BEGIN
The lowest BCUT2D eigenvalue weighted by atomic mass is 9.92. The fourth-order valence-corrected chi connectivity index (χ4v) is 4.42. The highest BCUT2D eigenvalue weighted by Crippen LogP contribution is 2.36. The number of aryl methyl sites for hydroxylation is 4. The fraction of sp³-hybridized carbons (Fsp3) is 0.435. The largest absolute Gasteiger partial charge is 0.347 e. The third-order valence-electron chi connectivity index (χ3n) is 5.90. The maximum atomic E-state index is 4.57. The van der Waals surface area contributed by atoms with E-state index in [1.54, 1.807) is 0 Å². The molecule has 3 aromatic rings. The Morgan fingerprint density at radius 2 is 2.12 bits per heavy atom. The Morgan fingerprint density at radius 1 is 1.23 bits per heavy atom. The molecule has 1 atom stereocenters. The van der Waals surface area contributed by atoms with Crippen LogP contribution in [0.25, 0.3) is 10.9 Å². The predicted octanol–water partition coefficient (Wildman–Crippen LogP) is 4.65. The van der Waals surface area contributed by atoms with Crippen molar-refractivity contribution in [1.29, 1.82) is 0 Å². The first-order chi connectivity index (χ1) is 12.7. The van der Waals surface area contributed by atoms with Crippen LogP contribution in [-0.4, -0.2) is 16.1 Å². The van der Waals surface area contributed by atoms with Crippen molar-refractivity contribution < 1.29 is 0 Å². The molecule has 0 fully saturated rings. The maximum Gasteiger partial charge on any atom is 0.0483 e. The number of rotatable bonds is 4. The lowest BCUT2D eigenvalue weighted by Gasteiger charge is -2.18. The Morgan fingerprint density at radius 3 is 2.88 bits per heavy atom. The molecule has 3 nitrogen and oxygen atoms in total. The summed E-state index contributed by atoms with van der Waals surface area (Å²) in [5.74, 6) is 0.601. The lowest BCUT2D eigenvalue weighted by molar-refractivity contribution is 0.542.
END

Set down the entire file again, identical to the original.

The lowest BCUT2D eigenvalue weighted by atomic mass is 9.92. The fourth-order valence-corrected chi connectivity index (χ4v) is 4.42. The highest BCUT2D eigenvalue weighted by Crippen LogP contribution is 2.36. The number of aryl methyl sites for hydroxylation is 4. The fraction of sp³-hybridized carbons (Fsp3) is 0.435. The largest absolute Gasteiger partial charge is 0.347 e. The third-order valence-electron chi connectivity index (χ3n) is 5.90. The maximum atomic E-state index is 4.57. The van der Waals surface area contributed by atoms with E-state index in [1.54, 1.807) is 0 Å². The molecule has 3 aromatic rings. The Morgan fingerprint density at radius 2 is 2.12 bits per heavy atom. The Morgan fingerprint density at radius 1 is 1.23 bits per heavy atom. The molecule has 1 atom stereocenters. The van der Waals surface area contributed by atoms with Crippen LogP contribution in [0.25, 0.3) is 10.9 Å². The predicted octanol–water partition coefficient (Wildman–Crippen LogP) is 4.65. The van der Waals surface area contributed by atoms with Crippen molar-refractivity contribution in [1.29, 1.82) is 0 Å². The first-order chi connectivity index (χ1) is 12.7. The van der Waals surface area contributed by atoms with Crippen LogP contribution in [-0.4, -0.2) is 16.1 Å². The van der Waals surface area contributed by atoms with Crippen molar-refractivity contribution < 1.29 is 0 Å². The molecule has 0 fully saturated rings. The maximum Gasteiger partial charge on any atom is 0.0483 e. The number of rotatable bonds is 4. The lowest BCUT2D eigenvalue weighted by Gasteiger charge is -2.18. The Morgan fingerprint density at radius 3 is 2.88 bits per heavy atom. The molecule has 3 nitrogen and oxygen atoms in total. The summed E-state index contributed by atoms with van der Waals surface area (Å²) in [5.74, 6) is 0.601. The lowest BCUT2D eigenvalue weighted by molar-refractivity contribution is 0.542.